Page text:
The picture above shows a completed channel amplifier incorporating a Helios 69 style EQ. This is instructive for illustrating the amount of hand wiring required to complete a typical module. Some of this is unavoidable and some of it could be simplified as will become apparent.
The PCB on the right is the channel amplifier which contains two complete valve amplifiers. The PCB on the left is the passive Helios Type 69 EQ. All connections to and from the channel are via the 32 way DIN connector at the bottom right of the picture. I will describe the overall signal path and the wiring associated with each part of it.
Mic and Line signals enter through the 32 way DIN connector and connect to nearby pads. They need to connect to the push buttons on the front panel. Rather than track these across the PCB and risk picking up interference in these low level signals, they are run across the board in the screened cables at the right of the channel amplifier. From the push buttons the mic and line signals are routed via the microphone transfomer to the first valve amplifier the output of which goes to the 32 way DIN. This signal normally would feed an external fader. In this mixer the intention is for it to feed an unbalanced insert, the return from which feeds the fader. The return signal from the fader is connected back to two pins on the 32 way DIN (labelled Fader return in the picture above). From here they are wired via a screened cable to the input of the EQ PCB.
Three of the Helios EQ controls are on the PCB itself. The remainder, the bass boost pot, the peak/trough toggle switch, the mid gain pot and the EQ in/out toggle switch all need to be hand wired to the PCB. This is not particularly difficult or awkward but this is a relatively simple EQ. The Pultec EQ, for example, has six pots and two switches to wire up i.e. twice as many as the Helios EQ. Both EQs would be easier to wire up if the off board controls were all on their own PCB with just a single plug to connect to the EQ board itself.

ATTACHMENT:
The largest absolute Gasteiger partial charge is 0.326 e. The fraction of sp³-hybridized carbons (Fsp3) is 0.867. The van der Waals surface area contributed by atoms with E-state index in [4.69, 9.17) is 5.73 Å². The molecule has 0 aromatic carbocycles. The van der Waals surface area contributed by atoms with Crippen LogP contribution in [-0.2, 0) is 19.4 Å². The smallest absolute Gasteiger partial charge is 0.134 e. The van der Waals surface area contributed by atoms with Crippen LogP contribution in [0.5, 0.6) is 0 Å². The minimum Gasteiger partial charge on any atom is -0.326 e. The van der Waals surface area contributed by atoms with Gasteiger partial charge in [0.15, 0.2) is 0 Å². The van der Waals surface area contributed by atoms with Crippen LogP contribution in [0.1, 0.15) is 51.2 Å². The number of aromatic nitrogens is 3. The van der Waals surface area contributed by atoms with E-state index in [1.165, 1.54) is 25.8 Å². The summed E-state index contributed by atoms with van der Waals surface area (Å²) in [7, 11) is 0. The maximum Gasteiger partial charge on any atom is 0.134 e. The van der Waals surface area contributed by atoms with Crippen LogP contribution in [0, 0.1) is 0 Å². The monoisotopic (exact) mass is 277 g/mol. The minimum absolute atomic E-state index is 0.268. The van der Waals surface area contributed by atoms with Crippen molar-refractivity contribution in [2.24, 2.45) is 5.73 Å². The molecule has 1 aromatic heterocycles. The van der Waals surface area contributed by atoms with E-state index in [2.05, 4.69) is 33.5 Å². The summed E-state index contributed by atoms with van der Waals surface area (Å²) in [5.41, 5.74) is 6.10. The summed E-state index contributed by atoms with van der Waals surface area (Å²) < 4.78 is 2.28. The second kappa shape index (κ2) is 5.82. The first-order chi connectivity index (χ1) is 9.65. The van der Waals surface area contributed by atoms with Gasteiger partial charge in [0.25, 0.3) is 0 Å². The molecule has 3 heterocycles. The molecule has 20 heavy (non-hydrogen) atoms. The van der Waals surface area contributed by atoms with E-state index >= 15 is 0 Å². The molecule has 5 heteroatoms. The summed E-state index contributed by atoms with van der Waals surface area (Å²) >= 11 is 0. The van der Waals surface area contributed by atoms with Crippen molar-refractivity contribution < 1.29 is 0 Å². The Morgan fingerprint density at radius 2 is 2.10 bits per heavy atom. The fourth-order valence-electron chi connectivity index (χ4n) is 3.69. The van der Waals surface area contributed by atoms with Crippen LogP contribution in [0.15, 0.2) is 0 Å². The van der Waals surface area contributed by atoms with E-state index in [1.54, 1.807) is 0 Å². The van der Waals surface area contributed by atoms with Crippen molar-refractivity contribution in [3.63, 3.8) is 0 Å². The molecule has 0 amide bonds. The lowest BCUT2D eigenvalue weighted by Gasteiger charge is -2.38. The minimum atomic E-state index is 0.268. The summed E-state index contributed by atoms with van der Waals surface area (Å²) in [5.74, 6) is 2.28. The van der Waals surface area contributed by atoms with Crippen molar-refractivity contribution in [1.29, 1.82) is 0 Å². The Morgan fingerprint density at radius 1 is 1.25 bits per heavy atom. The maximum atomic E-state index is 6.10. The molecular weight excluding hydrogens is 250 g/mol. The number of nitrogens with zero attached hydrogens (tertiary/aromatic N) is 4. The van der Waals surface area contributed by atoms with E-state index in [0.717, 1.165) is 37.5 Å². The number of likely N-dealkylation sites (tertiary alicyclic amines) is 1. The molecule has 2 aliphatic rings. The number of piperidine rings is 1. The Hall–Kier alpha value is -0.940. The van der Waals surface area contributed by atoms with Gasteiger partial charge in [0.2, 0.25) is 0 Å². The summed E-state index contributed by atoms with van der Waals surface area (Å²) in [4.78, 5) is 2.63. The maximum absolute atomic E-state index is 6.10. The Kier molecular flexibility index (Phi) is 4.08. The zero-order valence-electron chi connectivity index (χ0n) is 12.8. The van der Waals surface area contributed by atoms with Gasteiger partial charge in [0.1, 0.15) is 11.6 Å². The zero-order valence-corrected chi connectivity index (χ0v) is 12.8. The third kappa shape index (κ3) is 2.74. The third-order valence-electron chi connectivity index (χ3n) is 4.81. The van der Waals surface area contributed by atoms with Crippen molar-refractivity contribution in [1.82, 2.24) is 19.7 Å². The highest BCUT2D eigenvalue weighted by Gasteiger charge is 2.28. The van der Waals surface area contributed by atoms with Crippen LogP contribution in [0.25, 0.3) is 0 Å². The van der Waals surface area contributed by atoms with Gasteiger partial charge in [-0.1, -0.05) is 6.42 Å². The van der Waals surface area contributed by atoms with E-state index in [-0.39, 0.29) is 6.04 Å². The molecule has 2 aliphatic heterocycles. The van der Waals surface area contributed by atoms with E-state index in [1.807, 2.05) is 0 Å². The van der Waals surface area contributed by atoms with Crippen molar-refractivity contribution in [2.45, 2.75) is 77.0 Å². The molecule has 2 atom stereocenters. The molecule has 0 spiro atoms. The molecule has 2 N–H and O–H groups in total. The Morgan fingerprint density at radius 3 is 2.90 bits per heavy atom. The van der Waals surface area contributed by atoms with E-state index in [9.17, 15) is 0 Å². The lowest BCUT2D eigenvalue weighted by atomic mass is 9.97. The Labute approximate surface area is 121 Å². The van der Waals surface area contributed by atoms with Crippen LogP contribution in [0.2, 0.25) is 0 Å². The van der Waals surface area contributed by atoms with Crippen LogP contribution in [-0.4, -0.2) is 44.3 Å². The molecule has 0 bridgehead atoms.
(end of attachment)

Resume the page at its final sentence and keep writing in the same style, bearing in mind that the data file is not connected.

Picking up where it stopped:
The output of the EQ is connected to the second valve amplifier which has a preset gain sufficient to make up for the loss in the passive EQ and to allow for 10dB in hand on the channel fader. The output of this amplifier appears on the 32 way DIN and also at a pad labelled Out 2 above. The DIN connector output is used if a direct output is required or if an external routing module is used. In this case the routing is contained within the channel module so a screened connection is made from OUT2 to the pan pot (see picture). This channel module uses the Smart Pan which allows two toggle switches to route to individual channels or engage the pan pot or to mute the channel. The wiring for this would be quite complex so a small PCB was designed to do this. It is split into two halves - one for the pan pot and the other for the two routing toggle switches. Just four wires are required to connect the pan pot PCB to the Smart Pan toggle switch PCB. Two wires, one for left and one for right, are connected from the Smart Pan PCB to the bus resistors which then connect to the 32 way DIN.
Lastly, 0V and OUT2 signals from the Smart Pan PCB are hand wired to the two AUX send pots (both of these are post fader sends). Individual wires from the sliders of these pots are wired to the remaining two bus resistors.
Construction would be simplified if fewer hand wired connections needed to be made. Some, like the mic and line screened cables, are unavoidable but could perhaps be simplified by using connectors. The EQ would certainly benefit from a PCB to hold all the controls that will not fit on the main EQ PCB and this should be connected to the EQ PCB via a single cable - possibly a ribbon would do.
A small connector for Out 2 would be useful as would combining all the pan, routing and AUX send components onto a single PCB. This would need a 2 pin connector to Out 2 (via a screened wire) and a 4 pin connector to the mix bus resistors (possibly a ribbon).
At the moment it is not possible to set the gain of the second valve amplifier with the modules plugged in so another improvement would be to move that component near to the front panel so it could be accessed through the front panel with a screwdriver (thanks to Holger for this suggestion).